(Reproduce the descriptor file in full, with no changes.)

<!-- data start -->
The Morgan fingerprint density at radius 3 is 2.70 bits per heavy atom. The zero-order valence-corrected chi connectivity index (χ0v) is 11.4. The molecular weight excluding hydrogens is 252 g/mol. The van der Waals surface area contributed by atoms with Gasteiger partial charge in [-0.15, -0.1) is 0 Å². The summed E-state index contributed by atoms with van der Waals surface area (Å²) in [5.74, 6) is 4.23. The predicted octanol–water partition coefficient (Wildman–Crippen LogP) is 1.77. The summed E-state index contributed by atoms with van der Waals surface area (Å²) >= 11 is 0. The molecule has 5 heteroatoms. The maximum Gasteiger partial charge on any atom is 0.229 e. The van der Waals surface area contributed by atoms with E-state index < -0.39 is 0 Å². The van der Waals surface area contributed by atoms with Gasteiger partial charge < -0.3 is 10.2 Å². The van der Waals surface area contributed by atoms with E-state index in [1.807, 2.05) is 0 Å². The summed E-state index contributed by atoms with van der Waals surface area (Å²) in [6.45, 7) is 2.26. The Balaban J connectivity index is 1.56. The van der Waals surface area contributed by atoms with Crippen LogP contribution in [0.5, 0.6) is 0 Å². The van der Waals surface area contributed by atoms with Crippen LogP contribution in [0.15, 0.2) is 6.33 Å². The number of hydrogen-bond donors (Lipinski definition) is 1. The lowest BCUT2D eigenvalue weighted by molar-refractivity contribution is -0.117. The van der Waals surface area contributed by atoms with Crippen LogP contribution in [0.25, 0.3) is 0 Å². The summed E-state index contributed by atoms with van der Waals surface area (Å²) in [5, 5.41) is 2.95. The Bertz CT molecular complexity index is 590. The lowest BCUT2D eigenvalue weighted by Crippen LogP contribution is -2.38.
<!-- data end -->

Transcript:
The Morgan fingerprint density at radius 3 is 2.70 bits per heavy atom. The zero-order valence-corrected chi connectivity index (χ0v) is 11.4. The molecular weight excluding hydrogens is 252 g/mol. The van der Waals surface area contributed by atoms with Gasteiger partial charge in [-0.15, -0.1) is 0 Å². The summed E-state index contributed by atoms with van der Waals surface area (Å²) in [5.74, 6) is 4.23. The predicted octanol–water partition coefficient (Wildman–Crippen LogP) is 1.77. The summed E-state index contributed by atoms with van der Waals surface area (Å²) >= 11 is 0. The molecule has 5 heteroatoms. The maximum Gasteiger partial charge on any atom is 0.229 e. The van der Waals surface area contributed by atoms with E-state index < -0.39 is 0 Å². The van der Waals surface area contributed by atoms with Gasteiger partial charge < -0.3 is 10.2 Å². The van der Waals surface area contributed by atoms with E-state index in [1.807, 2.05) is 0 Å². The summed E-state index contributed by atoms with van der Waals surface area (Å²) in [6.45, 7) is 2.26. The Balaban J connectivity index is 1.56. The van der Waals surface area contributed by atoms with Crippen LogP contribution in [0.5, 0.6) is 0 Å². The van der Waals surface area contributed by atoms with Crippen LogP contribution in [0.15, 0.2) is 6.33 Å². The number of hydrogen-bond donors (Lipinski definition) is 1. The lowest BCUT2D eigenvalue weighted by molar-refractivity contribution is -0.117. The van der Waals surface area contributed by atoms with Crippen LogP contribution in [0.25, 0.3) is 0 Å². The summed E-state index contributed by atoms with van der Waals surface area (Å²) in [5, 5.41) is 2.95. The Bertz CT molecular complexity index is 590. The lowest BCUT2D eigenvalue weighted by Crippen LogP contribution is -2.38.